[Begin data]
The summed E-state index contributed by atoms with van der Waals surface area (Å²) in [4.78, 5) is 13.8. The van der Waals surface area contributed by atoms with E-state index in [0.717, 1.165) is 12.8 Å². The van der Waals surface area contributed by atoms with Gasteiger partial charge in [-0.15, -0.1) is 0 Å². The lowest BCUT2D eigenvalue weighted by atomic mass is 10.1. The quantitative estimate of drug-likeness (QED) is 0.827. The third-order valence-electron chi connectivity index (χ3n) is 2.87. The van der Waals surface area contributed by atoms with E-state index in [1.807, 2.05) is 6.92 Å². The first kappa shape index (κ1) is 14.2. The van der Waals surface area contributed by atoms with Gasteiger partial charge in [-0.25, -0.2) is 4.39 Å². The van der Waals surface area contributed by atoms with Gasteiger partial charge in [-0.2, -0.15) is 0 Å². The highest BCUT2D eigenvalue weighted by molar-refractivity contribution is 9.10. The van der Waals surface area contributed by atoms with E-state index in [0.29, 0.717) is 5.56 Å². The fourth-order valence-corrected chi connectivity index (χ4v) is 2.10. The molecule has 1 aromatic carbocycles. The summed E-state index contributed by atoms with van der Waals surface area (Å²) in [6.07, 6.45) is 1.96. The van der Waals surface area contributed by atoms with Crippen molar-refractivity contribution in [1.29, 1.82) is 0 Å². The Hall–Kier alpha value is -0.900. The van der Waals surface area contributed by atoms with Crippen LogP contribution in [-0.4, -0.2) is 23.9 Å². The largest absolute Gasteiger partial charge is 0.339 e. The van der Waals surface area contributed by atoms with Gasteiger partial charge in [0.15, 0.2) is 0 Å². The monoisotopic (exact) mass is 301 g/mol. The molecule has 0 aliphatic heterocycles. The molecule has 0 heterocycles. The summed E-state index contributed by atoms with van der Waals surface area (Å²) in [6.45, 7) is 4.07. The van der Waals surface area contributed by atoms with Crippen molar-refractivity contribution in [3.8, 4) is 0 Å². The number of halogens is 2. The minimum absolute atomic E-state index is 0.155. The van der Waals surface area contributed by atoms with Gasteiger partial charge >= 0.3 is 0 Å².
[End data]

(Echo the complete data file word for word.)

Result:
The summed E-state index contributed by atoms with van der Waals surface area (Å²) in [4.78, 5) is 13.8. The van der Waals surface area contributed by atoms with E-state index in [0.717, 1.165) is 12.8 Å². The van der Waals surface area contributed by atoms with Gasteiger partial charge in [-0.15, -0.1) is 0 Å². The lowest BCUT2D eigenvalue weighted by atomic mass is 10.1. The quantitative estimate of drug-likeness (QED) is 0.827. The third-order valence-electron chi connectivity index (χ3n) is 2.87. The van der Waals surface area contributed by atoms with E-state index in [1.807, 2.05) is 6.92 Å². The first kappa shape index (κ1) is 14.2. The van der Waals surface area contributed by atoms with Gasteiger partial charge in [-0.25, -0.2) is 4.39 Å². The van der Waals surface area contributed by atoms with Gasteiger partial charge in [-0.2, -0.15) is 0 Å². The highest BCUT2D eigenvalue weighted by molar-refractivity contribution is 9.10. The van der Waals surface area contributed by atoms with E-state index in [0.29, 0.717) is 5.56 Å². The fourth-order valence-corrected chi connectivity index (χ4v) is 2.10. The molecule has 1 aromatic carbocycles. The summed E-state index contributed by atoms with van der Waals surface area (Å²) in [6.07, 6.45) is 1.96. The van der Waals surface area contributed by atoms with Crippen molar-refractivity contribution in [1.29, 1.82) is 0 Å². The Hall–Kier alpha value is -0.900. The van der Waals surface area contributed by atoms with Crippen LogP contribution in [-0.4, -0.2) is 23.9 Å². The largest absolute Gasteiger partial charge is 0.339 e. The van der Waals surface area contributed by atoms with Gasteiger partial charge in [0.15, 0.2) is 0 Å². The monoisotopic (exact) mass is 301 g/mol. The molecule has 0 aliphatic heterocycles. The molecule has 0 heterocycles. The summed E-state index contributed by atoms with van der Waals surface area (Å²) in [6.45, 7) is 4.07. The van der Waals surface area contributed by atoms with Crippen molar-refractivity contribution in [3.8, 4) is 0 Å². The number of halogens is 2. The minimum absolute atomic E-state index is 0.155. The van der Waals surface area contributed by atoms with Gasteiger partial charge >= 0.3 is 0 Å².